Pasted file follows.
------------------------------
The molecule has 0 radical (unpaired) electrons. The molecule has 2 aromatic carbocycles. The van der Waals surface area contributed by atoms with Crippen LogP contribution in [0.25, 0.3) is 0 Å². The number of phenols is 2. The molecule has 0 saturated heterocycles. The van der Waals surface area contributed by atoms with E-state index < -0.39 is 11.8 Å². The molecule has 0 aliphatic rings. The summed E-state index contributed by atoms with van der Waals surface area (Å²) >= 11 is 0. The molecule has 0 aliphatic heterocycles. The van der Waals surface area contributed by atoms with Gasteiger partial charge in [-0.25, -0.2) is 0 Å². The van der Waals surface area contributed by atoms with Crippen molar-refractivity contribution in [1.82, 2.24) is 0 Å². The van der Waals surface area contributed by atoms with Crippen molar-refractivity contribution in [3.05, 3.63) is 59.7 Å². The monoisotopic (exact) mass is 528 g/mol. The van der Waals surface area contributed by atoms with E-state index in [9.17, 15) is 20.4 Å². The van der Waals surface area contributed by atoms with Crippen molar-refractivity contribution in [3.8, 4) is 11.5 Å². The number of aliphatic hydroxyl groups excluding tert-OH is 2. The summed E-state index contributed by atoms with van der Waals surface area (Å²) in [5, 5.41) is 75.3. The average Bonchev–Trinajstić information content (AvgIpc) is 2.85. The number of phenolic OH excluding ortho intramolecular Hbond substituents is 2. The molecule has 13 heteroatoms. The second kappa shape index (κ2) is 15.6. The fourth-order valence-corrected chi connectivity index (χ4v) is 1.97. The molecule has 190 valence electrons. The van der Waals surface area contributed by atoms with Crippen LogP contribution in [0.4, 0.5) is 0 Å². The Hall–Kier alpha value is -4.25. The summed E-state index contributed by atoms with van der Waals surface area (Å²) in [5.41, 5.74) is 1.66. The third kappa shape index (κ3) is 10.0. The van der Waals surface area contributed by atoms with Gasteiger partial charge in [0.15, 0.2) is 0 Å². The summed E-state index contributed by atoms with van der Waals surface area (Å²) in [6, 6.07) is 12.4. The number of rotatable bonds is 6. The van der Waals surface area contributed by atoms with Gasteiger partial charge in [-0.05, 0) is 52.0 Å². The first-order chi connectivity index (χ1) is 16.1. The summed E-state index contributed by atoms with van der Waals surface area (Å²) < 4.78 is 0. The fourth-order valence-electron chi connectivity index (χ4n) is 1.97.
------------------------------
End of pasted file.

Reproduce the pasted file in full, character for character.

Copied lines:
The molecule has 0 radical (unpaired) electrons. The molecule has 2 aromatic carbocycles. The van der Waals surface area contributed by atoms with Crippen LogP contribution in [0.25, 0.3) is 0 Å². The number of phenols is 2. The molecule has 0 saturated heterocycles. The van der Waals surface area contributed by atoms with E-state index < -0.39 is 11.8 Å². The molecule has 0 aliphatic rings. The summed E-state index contributed by atoms with van der Waals surface area (Å²) >= 11 is 0. The molecule has 0 aliphatic heterocycles. The van der Waals surface area contributed by atoms with Gasteiger partial charge in [-0.25, -0.2) is 0 Å². The van der Waals surface area contributed by atoms with Crippen molar-refractivity contribution in [1.82, 2.24) is 0 Å². The van der Waals surface area contributed by atoms with Crippen molar-refractivity contribution in [3.05, 3.63) is 59.7 Å². The monoisotopic (exact) mass is 528 g/mol. The van der Waals surface area contributed by atoms with E-state index in [9.17, 15) is 20.4 Å². The van der Waals surface area contributed by atoms with Crippen molar-refractivity contribution in [3.8, 4) is 11.5 Å². The number of aliphatic hydroxyl groups excluding tert-OH is 2. The summed E-state index contributed by atoms with van der Waals surface area (Å²) in [5, 5.41) is 75.3. The average Bonchev–Trinajstić information content (AvgIpc) is 2.85. The number of phenolic OH excluding ortho intramolecular Hbond substituents is 2. The molecule has 13 heteroatoms. The second kappa shape index (κ2) is 15.6. The fourth-order valence-corrected chi connectivity index (χ4v) is 1.97. The molecule has 190 valence electrons. The van der Waals surface area contributed by atoms with Crippen LogP contribution in [0.4, 0.5) is 0 Å². The Hall–Kier alpha value is -4.25. The summed E-state index contributed by atoms with van der Waals surface area (Å²) in [5.41, 5.74) is 1.66. The third kappa shape index (κ3) is 10.0. The van der Waals surface area contributed by atoms with Gasteiger partial charge in [0.15, 0.2) is 0 Å². The summed E-state index contributed by atoms with van der Waals surface area (Å²) in [6, 6.07) is 12.4. The number of rotatable bonds is 6. The van der Waals surface area contributed by atoms with Gasteiger partial charge in [-0.05, 0) is 52.0 Å². The first-order chi connectivity index (χ1) is 16.1. The summed E-state index contributed by atoms with van der Waals surface area (Å²) < 4.78 is 0. The fourth-order valence-electron chi connectivity index (χ4n) is 1.97.